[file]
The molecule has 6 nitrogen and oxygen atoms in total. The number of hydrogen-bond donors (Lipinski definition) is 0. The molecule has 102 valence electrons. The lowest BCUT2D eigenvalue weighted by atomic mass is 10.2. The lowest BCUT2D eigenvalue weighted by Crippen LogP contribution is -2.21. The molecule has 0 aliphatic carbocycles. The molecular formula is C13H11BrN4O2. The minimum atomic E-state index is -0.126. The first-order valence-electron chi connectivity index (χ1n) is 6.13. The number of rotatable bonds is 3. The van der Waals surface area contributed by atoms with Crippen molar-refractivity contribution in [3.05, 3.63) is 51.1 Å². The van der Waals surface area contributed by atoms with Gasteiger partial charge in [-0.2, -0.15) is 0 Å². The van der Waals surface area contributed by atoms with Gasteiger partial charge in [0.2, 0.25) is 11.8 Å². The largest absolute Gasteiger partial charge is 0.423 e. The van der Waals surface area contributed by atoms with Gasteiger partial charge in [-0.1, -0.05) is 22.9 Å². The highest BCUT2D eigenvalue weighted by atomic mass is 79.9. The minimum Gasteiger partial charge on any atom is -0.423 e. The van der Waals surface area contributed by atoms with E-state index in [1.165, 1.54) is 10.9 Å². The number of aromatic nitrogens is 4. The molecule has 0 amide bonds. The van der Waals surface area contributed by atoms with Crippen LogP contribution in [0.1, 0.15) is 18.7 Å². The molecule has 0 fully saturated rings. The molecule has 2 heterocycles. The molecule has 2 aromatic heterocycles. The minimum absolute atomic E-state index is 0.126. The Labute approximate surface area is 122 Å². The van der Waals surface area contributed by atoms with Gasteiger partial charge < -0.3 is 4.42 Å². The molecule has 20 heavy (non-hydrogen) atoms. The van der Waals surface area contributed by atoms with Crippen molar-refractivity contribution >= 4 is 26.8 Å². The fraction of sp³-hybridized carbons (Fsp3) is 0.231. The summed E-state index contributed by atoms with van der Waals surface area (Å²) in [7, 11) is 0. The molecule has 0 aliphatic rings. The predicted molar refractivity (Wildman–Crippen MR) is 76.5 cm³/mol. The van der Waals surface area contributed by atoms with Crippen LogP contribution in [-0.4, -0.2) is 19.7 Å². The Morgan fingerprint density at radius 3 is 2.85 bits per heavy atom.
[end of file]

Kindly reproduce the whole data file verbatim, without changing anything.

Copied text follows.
The molecule has 6 nitrogen and oxygen atoms in total. The number of hydrogen-bond donors (Lipinski definition) is 0. The molecule has 102 valence electrons. The lowest BCUT2D eigenvalue weighted by atomic mass is 10.2. The lowest BCUT2D eigenvalue weighted by Crippen LogP contribution is -2.21. The molecule has 0 aliphatic carbocycles. The molecular formula is C13H11BrN4O2. The minimum atomic E-state index is -0.126. The first-order valence-electron chi connectivity index (χ1n) is 6.13. The number of rotatable bonds is 3. The van der Waals surface area contributed by atoms with Crippen molar-refractivity contribution in [3.05, 3.63) is 51.1 Å². The van der Waals surface area contributed by atoms with Gasteiger partial charge in [-0.2, -0.15) is 0 Å². The van der Waals surface area contributed by atoms with Gasteiger partial charge in [0.2, 0.25) is 11.8 Å². The largest absolute Gasteiger partial charge is 0.423 e. The van der Waals surface area contributed by atoms with Gasteiger partial charge in [-0.1, -0.05) is 22.9 Å². The highest BCUT2D eigenvalue weighted by atomic mass is 79.9. The minimum Gasteiger partial charge on any atom is -0.423 e. The van der Waals surface area contributed by atoms with E-state index in [1.165, 1.54) is 10.9 Å². The number of aromatic nitrogens is 4. The molecule has 0 amide bonds. The van der Waals surface area contributed by atoms with Crippen LogP contribution in [0.1, 0.15) is 18.7 Å². The molecule has 0 fully saturated rings. The molecule has 2 heterocycles. The molecule has 2 aromatic heterocycles. The minimum absolute atomic E-state index is 0.126. The Labute approximate surface area is 122 Å². The van der Waals surface area contributed by atoms with Gasteiger partial charge < -0.3 is 4.42 Å². The molecule has 20 heavy (non-hydrogen) atoms. The van der Waals surface area contributed by atoms with Crippen molar-refractivity contribution >= 4 is 26.8 Å². The fraction of sp³-hybridized carbons (Fsp3) is 0.231. The summed E-state index contributed by atoms with van der Waals surface area (Å²) in [7, 11) is 0. The molecule has 0 aliphatic rings. The predicted molar refractivity (Wildman–Crippen MR) is 76.5 cm³/mol. The van der Waals surface area contributed by atoms with Crippen LogP contribution in [-0.4, -0.2) is 19.7 Å². The Morgan fingerprint density at radius 3 is 2.85 bits per heavy atom.